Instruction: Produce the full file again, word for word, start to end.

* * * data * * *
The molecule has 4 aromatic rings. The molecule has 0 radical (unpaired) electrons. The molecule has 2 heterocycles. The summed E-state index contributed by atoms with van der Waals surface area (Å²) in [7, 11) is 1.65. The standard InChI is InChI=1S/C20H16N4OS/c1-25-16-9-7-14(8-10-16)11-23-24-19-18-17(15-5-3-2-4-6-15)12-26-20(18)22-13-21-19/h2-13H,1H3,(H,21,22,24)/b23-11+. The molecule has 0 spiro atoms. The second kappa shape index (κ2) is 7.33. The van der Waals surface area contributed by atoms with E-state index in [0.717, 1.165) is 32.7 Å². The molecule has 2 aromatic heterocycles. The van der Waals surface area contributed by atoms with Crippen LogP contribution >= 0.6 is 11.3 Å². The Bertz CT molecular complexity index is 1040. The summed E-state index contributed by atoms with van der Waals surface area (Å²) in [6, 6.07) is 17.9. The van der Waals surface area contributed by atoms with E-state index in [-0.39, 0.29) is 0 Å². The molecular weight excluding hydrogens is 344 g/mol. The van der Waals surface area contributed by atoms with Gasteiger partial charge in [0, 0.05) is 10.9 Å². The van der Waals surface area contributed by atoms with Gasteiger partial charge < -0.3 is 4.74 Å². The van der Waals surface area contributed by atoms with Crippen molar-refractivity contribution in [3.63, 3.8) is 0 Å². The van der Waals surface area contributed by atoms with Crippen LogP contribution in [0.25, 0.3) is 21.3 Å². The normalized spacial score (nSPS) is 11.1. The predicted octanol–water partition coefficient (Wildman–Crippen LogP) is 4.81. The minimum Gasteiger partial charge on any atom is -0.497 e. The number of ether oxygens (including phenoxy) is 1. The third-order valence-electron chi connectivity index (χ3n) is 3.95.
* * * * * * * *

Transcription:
The molecule has 4 aromatic rings. The molecule has 0 radical (unpaired) electrons. The molecule has 2 heterocycles. The summed E-state index contributed by atoms with van der Waals surface area (Å²) in [7, 11) is 1.65. The standard InChI is InChI=1S/C20H16N4OS/c1-25-16-9-7-14(8-10-16)11-23-24-19-18-17(15-5-3-2-4-6-15)12-26-20(18)22-13-21-19/h2-13H,1H3,(H,21,22,24)/b23-11+. The molecule has 0 spiro atoms. The second kappa shape index (κ2) is 7.33. The van der Waals surface area contributed by atoms with E-state index in [0.717, 1.165) is 32.7 Å². The molecule has 2 aromatic heterocycles. The van der Waals surface area contributed by atoms with Crippen LogP contribution >= 0.6 is 11.3 Å². The Bertz CT molecular complexity index is 1040. The summed E-state index contributed by atoms with van der Waals surface area (Å²) in [6, 6.07) is 17.9. The van der Waals surface area contributed by atoms with E-state index in [-0.39, 0.29) is 0 Å². The molecular weight excluding hydrogens is 344 g/mol. The van der Waals surface area contributed by atoms with Gasteiger partial charge in [0, 0.05) is 10.9 Å². The van der Waals surface area contributed by atoms with Gasteiger partial charge < -0.3 is 4.74 Å². The van der Waals surface area contributed by atoms with Crippen molar-refractivity contribution in [3.63, 3.8) is 0 Å². The van der Waals surface area contributed by atoms with Crippen LogP contribution in [0.25, 0.3) is 21.3 Å². The normalized spacial score (nSPS) is 11.1. The predicted octanol–water partition coefficient (Wildman–Crippen LogP) is 4.81. The minimum Gasteiger partial charge on any atom is -0.497 e. The number of ether oxygens (including phenoxy) is 1. The third-order valence-electron chi connectivity index (χ3n) is 3.95.